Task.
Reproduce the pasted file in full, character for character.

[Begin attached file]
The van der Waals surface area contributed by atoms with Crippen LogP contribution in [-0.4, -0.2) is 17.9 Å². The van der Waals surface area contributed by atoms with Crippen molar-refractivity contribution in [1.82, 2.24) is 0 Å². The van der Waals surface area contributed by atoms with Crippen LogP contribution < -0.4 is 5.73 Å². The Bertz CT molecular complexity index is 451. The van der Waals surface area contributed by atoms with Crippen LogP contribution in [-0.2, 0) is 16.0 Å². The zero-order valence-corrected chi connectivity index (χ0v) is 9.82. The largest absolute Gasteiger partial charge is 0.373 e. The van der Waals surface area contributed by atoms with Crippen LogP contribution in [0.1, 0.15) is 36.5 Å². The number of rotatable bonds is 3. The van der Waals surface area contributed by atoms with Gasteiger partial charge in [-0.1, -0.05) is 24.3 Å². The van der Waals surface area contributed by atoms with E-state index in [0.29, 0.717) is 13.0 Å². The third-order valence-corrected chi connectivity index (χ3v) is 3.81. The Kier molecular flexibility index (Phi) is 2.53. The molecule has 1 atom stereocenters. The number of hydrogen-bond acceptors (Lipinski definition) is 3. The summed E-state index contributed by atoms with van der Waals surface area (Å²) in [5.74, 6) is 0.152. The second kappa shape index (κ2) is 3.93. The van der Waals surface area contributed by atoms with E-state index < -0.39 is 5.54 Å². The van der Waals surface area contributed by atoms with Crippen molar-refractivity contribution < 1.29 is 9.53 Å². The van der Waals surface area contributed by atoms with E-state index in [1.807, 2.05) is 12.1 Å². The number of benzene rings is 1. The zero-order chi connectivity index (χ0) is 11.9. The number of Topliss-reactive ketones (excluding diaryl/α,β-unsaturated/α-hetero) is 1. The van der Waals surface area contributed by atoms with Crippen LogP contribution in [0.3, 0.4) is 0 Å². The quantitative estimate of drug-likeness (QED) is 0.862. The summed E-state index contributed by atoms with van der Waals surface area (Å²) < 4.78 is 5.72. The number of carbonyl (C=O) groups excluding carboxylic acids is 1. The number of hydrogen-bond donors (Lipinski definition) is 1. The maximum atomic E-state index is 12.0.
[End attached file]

The van der Waals surface area contributed by atoms with Crippen LogP contribution in [-0.4, -0.2) is 17.9 Å². The van der Waals surface area contributed by atoms with Crippen molar-refractivity contribution in [1.82, 2.24) is 0 Å². The van der Waals surface area contributed by atoms with Crippen LogP contribution < -0.4 is 5.73 Å². The Bertz CT molecular complexity index is 451. The van der Waals surface area contributed by atoms with Crippen LogP contribution in [-0.2, 0) is 16.0 Å². The zero-order valence-corrected chi connectivity index (χ0v) is 9.82. The largest absolute Gasteiger partial charge is 0.373 e. The van der Waals surface area contributed by atoms with Crippen LogP contribution in [0.1, 0.15) is 36.5 Å². The number of rotatable bonds is 3. The van der Waals surface area contributed by atoms with Gasteiger partial charge in [-0.1, -0.05) is 24.3 Å². The van der Waals surface area contributed by atoms with E-state index in [0.29, 0.717) is 13.0 Å². The third-order valence-corrected chi connectivity index (χ3v) is 3.81. The Kier molecular flexibility index (Phi) is 2.53. The molecule has 1 atom stereocenters. The number of hydrogen-bond acceptors (Lipinski definition) is 3. The summed E-state index contributed by atoms with van der Waals surface area (Å²) in [5.74, 6) is 0.152. The second kappa shape index (κ2) is 3.93. The van der Waals surface area contributed by atoms with E-state index < -0.39 is 5.54 Å². The van der Waals surface area contributed by atoms with Crippen molar-refractivity contribution < 1.29 is 9.53 Å². The van der Waals surface area contributed by atoms with E-state index in [1.807, 2.05) is 12.1 Å². The number of benzene rings is 1. The zero-order chi connectivity index (χ0) is 11.9. The number of Topliss-reactive ketones (excluding diaryl/α,β-unsaturated/α-hetero) is 1. The van der Waals surface area contributed by atoms with Crippen LogP contribution in [0.3, 0.4) is 0 Å². The quantitative estimate of drug-likeness (QED) is 0.862. The summed E-state index contributed by atoms with van der Waals surface area (Å²) < 4.78 is 5.72. The number of carbonyl (C=O) groups excluding carboxylic acids is 1. The number of hydrogen-bond donors (Lipinski definition) is 1. The maximum atomic E-state index is 12.0.